IN COMMON with all Conservative MPs, our man in Westminster, Sir Charles ‘Chatty’ Chatterton, the raffish, six-times-married, long-serving Member of Parliament who is Assistant Under Secretary at the Department for Transport, has been asked to let Conservative Central Office know of initiatives he took to celebrate Earth Week. The Conservative Woman has seen a copy of his local events and wishes to share them as an inspiration to other less committed MPs.
We are fortunate in Tittleham, in that April 22, Earth Day, coincided with Saint Theodore’s Day, also celebrated here as King Ferret Day. I attach a copy of the programme of events in the constituency, along with explanatory notes.
9am: The Banishment of the Crows
The day begins with a solemn service at Saint Theodore’s Parish Church in Middle Tittleham conducted by the Reverend Harding.
Prayers are said for the preservation of the environment, and those poor souls from Tittleham who were taken as slaves.
Saint Theodore was, of course, not only a great theologian, but is known as the patron saint of ferrets and weasels. During the service the statue of the saint holding his pet ferret is paraded around the church grounds.
Following the singing of the National Anthem, the older children from Saint Theodore’s Primary School will climb trees in the church grounds to disperse crows, the bringers of bad luck, and remove branches that may become future nesting sites.
11am: The Annual Wife-Carrying Competition
This traditional event is reputed to have begun at the end of the eighteenth century to commemorate the time when the men of Tittleham had to carry their wives to secret locations to avoid capture by African slave traders.
The competition takes place outside The Merciless Moor public house in Lesser Tittleham, and the race involves a wife being carried, non-stop, for a furlong. (Trans people are barred from this event).
Unfortunately, because of Lady Veronica’s recent hip operation I will not be competing in this year’s challenge.
Noon: The Tittleham Hunt – The Relocation of the Foxes
Watch as the intrepid members of the Hunt set off in pursuit of the ferrets’ deadly enemy: cunning Reynard.
However, long gone are the days when the cornered fox would be ripped to pieces. The Tittleham hounds are trained to cause the foxes to enter strategically located cages. The caged animals will be well treated as they are conveyed to safer environments in the gardens of North London or the constituencies of Liberal Democrat MPs.
1pm: The Crowning of the Ferret
This popular event is appropriately held at The Drunken Ferret in Middle Tittleham. The victorious spouse from the aforementioned Wife-Carrying Competition is given the honour of placing a crown of spring flowers on the stuffed ferret, located on the bar of the hostelry.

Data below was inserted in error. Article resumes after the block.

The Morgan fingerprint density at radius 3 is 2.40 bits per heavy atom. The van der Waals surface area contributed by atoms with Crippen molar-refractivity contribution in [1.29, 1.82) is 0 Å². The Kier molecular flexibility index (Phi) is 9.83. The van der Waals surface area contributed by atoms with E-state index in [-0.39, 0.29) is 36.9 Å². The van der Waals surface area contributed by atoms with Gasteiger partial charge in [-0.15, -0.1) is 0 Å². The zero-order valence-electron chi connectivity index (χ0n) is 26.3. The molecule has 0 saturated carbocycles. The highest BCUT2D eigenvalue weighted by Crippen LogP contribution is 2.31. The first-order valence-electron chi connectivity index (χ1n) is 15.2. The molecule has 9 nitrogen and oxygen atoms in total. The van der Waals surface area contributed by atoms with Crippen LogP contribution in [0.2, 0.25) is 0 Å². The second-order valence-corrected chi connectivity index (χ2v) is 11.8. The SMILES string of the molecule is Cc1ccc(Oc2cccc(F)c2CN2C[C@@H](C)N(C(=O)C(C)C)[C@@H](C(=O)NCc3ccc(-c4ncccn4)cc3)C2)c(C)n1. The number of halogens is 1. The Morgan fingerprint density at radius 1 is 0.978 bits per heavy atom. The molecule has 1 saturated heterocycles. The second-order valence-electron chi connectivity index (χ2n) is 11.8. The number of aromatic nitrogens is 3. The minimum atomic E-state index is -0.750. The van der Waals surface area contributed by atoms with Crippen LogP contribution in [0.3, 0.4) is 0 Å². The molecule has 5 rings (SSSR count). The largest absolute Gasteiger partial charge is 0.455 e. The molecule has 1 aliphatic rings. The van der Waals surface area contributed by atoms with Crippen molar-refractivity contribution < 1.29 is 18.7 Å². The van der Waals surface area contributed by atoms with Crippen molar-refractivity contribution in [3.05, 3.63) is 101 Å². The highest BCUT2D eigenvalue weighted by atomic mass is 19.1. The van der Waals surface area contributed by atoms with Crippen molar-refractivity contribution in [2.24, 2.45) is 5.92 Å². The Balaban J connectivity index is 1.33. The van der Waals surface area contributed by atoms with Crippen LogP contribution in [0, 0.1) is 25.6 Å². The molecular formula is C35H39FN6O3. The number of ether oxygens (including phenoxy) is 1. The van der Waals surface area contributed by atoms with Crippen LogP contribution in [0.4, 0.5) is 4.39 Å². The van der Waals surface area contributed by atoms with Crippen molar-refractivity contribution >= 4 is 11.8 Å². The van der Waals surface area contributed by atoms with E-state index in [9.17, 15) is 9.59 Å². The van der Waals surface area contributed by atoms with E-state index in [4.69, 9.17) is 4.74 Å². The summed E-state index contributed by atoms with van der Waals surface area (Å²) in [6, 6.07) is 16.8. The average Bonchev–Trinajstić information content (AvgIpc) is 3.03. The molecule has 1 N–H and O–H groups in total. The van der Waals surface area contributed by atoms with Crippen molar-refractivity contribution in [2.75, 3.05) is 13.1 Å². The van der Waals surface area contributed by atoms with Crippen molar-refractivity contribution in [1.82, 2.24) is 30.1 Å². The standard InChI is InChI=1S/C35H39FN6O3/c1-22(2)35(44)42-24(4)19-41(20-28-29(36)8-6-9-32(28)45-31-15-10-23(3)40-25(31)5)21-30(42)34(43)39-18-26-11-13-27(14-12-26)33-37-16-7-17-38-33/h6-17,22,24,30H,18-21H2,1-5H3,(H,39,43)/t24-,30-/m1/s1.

Ferrets played an important role in helping the people of Tittleham to survive during the African slave trader raids, by allowing them to source abundant supplies of rabbits driven from their burrows.
2pm: Tittleham Steam Fair in Tittleham Park
Revisit the days when steam traction engines plied their trade delivering essential supplies and dealt quickly with sink holes and other impediments on the road. Marvel at the sight and sounds of these magnificent coal-powered engineering miracles.
3pm: Hen Racing at Tittleham Hall
Will anyone beat ‘Sturgeon’, the Scots Dumpy, to this year’s title? Sturgeon has won this event for the past three years, so all bird fanciers will be waiting to see if their favourite Scots Grey, ‘Salmond’, or any of the other challengers can claw their way to victory.
As always there will be free cider and roasted boar for all competitors.
5pm: The Weighing of the Dung
As everyone knows, cows play a vital role in the health of the countryside. Not only does their flatulence encourage plant growth, but their dung is vital for fertile soil.
To celebrate the contribution of our bovine friends, judges will be at Tittleham Hall Farm from early morning, weighing the excrement from cows brought in from local farms.
Will anyone beat the world record, 6 stone five pounds eight ounces of dung, produced by Jacinda last year? A hard one to beat, no doubt.
7pm: The Lighting of the Beacons and Burning of the Zealots
The evening festivities commence with the lighting of the beacons in each of the Tittleham villages.
The beacons were first lit in the seventeenth century to warn villagers of impending raids by African slave traders. When that threat was removed by the Royal Navy, the beacons were retained to warn villagers of encroachments by socialists, so-called celebrities, tinkers and, most recently, Green Party members.
In the past effigies of notorious villains such as Stalin, Napoleon, Blair and Harold Shipman have been immolated; this year’s theme is those associated with the climate panic including Carrie Symonds, Al Gore, the Doom Goblin, Roger Harrabin, Bill Gates, the editor of the Guardian etc.
Revelries continue through the night and merge with those planned for the following day’s celebrations in honour of St George.
I hope you find this useful, and perhaps an inspiration for future policy initiatives.
Sir Charles Chatterton MP